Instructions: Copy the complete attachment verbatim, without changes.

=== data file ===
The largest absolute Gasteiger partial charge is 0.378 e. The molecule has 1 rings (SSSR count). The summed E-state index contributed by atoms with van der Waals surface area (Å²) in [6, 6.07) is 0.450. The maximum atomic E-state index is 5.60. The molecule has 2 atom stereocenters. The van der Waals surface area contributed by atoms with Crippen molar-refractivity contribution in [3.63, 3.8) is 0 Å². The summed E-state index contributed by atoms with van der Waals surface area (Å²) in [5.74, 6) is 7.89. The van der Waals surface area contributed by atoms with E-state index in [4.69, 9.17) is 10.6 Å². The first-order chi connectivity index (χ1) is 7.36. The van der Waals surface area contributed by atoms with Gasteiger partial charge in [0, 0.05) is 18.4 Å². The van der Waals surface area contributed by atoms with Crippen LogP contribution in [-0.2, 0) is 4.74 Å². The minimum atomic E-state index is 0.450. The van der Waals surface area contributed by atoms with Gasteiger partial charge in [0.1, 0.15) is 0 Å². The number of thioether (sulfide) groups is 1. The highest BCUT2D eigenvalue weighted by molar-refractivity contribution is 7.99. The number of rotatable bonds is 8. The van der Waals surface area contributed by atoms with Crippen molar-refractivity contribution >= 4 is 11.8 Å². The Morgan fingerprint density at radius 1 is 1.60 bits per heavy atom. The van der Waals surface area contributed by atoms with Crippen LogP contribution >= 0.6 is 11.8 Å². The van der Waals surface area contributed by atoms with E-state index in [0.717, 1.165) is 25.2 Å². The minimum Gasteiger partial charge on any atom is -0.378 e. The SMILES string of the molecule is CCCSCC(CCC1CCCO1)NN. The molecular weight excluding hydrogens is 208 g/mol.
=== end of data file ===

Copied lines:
The largest absolute Gasteiger partial charge is 0.378 e. The molecule has 1 rings (SSSR count). The summed E-state index contributed by atoms with van der Waals surface area (Å²) in [6, 6.07) is 0.450. The maximum atomic E-state index is 5.60. The molecule has 2 atom stereocenters. The van der Waals surface area contributed by atoms with Crippen molar-refractivity contribution in [3.63, 3.8) is 0 Å². The summed E-state index contributed by atoms with van der Waals surface area (Å²) in [5.74, 6) is 7.89. The van der Waals surface area contributed by atoms with E-state index in [4.69, 9.17) is 10.6 Å². The first-order chi connectivity index (χ1) is 7.36. The van der Waals surface area contributed by atoms with Gasteiger partial charge in [0, 0.05) is 18.4 Å². The van der Waals surface area contributed by atoms with Crippen LogP contribution in [-0.2, 0) is 4.74 Å². The minimum atomic E-state index is 0.450. The van der Waals surface area contributed by atoms with Gasteiger partial charge in [0.1, 0.15) is 0 Å². The number of thioether (sulfide) groups is 1. The highest BCUT2D eigenvalue weighted by molar-refractivity contribution is 7.99. The number of rotatable bonds is 8. The van der Waals surface area contributed by atoms with Crippen molar-refractivity contribution >= 4 is 11.8 Å². The Morgan fingerprint density at radius 1 is 1.60 bits per heavy atom. The van der Waals surface area contributed by atoms with Crippen LogP contribution >= 0.6 is 11.8 Å². The van der Waals surface area contributed by atoms with E-state index in [0.717, 1.165) is 25.2 Å². The minimum Gasteiger partial charge on any atom is -0.378 e. The SMILES string of the molecule is CCCSCC(CCC1CCCO1)NN. The molecular weight excluding hydrogens is 208 g/mol.